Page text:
Kudos to Mark Miles and Allison Melangton and the thousands of volunteers for the extremely well-run Super Bowl. They did us proud and again showed the world that Indianapolis is capable of staging a huge event. Even the weather cooperated.
Hundreds of thousands of fans flocked to downtown Indianapolis. The national media said nice things about us, the NFL said they might be back, Jimmy Fallon joked, and Madonna wowed.
The RCA Dome had been around for 24 years when it was decided we needed a new venue. The old stadium cost $168 million in 2011 dollars. I remember it pretty well since I was the Senate co-sponsor of the legislation that made its construction possible.
Upgrades to the RCA Dome might well have been in order. Stretching it, maybe even a new stadium. A bigger Jumbotron would have been nice. Maybe a few more suites for tax-deductible, expense-account entertaining and bigger seats to accommodate our ever-larger Hoosier posteriors would, to be generous, maybe double the original 2011 inflated cost to an even $336 million.
They wanted more seating, so let’s bump it up to 70,000, an increase of 11 percent over the RCA Dome. That way, we might get a Super Bowl. So let’s add another $100 million for the increased capacity, bringing the total to $436 million. That leaves us still $316 million short of the 2011 cost of Lucas Oil Stadium.
Why, you may ask, would a new, improved football stadium cost almost 4-1/2 times as much in constant dollars as the one it replaced? The answer is, because the NFL told us what we had to do if we ever wanted a Super Bowl.
Make no mistake. Lucas Oil Stadium cost as much as it did because the NFL told then-Mayor Bart Peterson what he had to do.
So let’s examine the central premise: If we build the three-quarters-of-a-billion-dollar, tax-supported stadium the NFL demanded, we would reap huge economic rewards from the Super Bowl that might come our way.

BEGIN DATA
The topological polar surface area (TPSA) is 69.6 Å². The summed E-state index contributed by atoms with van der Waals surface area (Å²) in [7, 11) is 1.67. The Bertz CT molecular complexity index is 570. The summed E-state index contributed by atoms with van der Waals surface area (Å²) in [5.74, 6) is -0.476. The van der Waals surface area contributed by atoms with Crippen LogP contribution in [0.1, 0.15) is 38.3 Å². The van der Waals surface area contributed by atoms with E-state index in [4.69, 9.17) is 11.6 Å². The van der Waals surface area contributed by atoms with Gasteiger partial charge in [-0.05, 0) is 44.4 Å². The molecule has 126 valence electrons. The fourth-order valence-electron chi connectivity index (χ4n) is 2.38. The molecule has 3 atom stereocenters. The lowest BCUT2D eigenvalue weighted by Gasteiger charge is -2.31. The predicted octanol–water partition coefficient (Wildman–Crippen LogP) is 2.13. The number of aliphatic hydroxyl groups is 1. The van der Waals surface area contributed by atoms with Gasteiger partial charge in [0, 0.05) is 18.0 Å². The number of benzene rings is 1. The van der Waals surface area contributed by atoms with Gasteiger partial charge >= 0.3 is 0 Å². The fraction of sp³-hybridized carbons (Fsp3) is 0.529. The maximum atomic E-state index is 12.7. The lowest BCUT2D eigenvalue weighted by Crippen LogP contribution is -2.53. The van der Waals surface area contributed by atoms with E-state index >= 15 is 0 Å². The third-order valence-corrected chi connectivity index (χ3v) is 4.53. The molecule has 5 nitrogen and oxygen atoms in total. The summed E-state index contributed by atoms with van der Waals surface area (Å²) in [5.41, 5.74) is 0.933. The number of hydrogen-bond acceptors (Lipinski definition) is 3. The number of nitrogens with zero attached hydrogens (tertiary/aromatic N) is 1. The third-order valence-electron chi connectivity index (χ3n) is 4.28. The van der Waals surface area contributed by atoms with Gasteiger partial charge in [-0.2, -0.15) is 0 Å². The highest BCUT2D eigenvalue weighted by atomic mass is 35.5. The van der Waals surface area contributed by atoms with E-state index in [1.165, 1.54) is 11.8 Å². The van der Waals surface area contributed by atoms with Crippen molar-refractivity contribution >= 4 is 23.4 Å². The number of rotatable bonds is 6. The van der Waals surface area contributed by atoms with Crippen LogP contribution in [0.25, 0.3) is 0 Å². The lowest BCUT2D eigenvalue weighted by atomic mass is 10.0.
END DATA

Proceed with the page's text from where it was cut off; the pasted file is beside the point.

The economic benefits were to come in the form of coastal high-rollers who would fly in on their private jets and pay a bunch of money for hotel rooms and gourmet meals. The economic benefit would be from the outside money that would flood into our local economy, money that would otherwise not have come but for the Super Bowl.
Downtown hotels were letting rooms for up to $1,500 a night with a four-night minimum and catered by-invitation-only parties rocked into the night. About 1.1 million fans flocked to the Super Bowl Village, over 265,000 of whom went through the $25 NFL Experience. But hotel, chain restaurant and NFL profits quickly leave our economy and fly to corporate headquarters elsewhere.
If 100,000 of those village visitors were not from central Indiana, the remaining 1 million visitors to the Village were. There probably weren’t a million discrete local visitors. A lot of Hoosiers visited every day. Not unlike the movie “Titanic,” where the attendance was multiplied by teenage girls who each saw it 22 times.
The money visitors spent was welcome, but it is not new money to the local economy unless, of course, you want to count downtown as the local economy and central Indiana visitors as outsiders.
Early reports are that the downtown big-name restaurants didn’t do all that well. Jimmie John’s Sandwich Shop, on the other hand, is reported to have had a record week. I doubt that a lot of coastal high-rollers were going to Jimmie John’s. Second-tier restaurants in downtown are reported to have done quite well. Again, patronized overwhelmingly by locals.
Local money spent downtown is not new money. It is merely money not spent somewhere else in the local economy.
It was a great party we threw for ourselves, but the economic case for the Super Bowl has yet to be made.•
Mahern has been an assistant to U.S. Rep. Andy Jacobs and U.S. Sen. Birch Bayh and served in the Indiana Senate. Send comments on this column to firstname.lastname@example.org.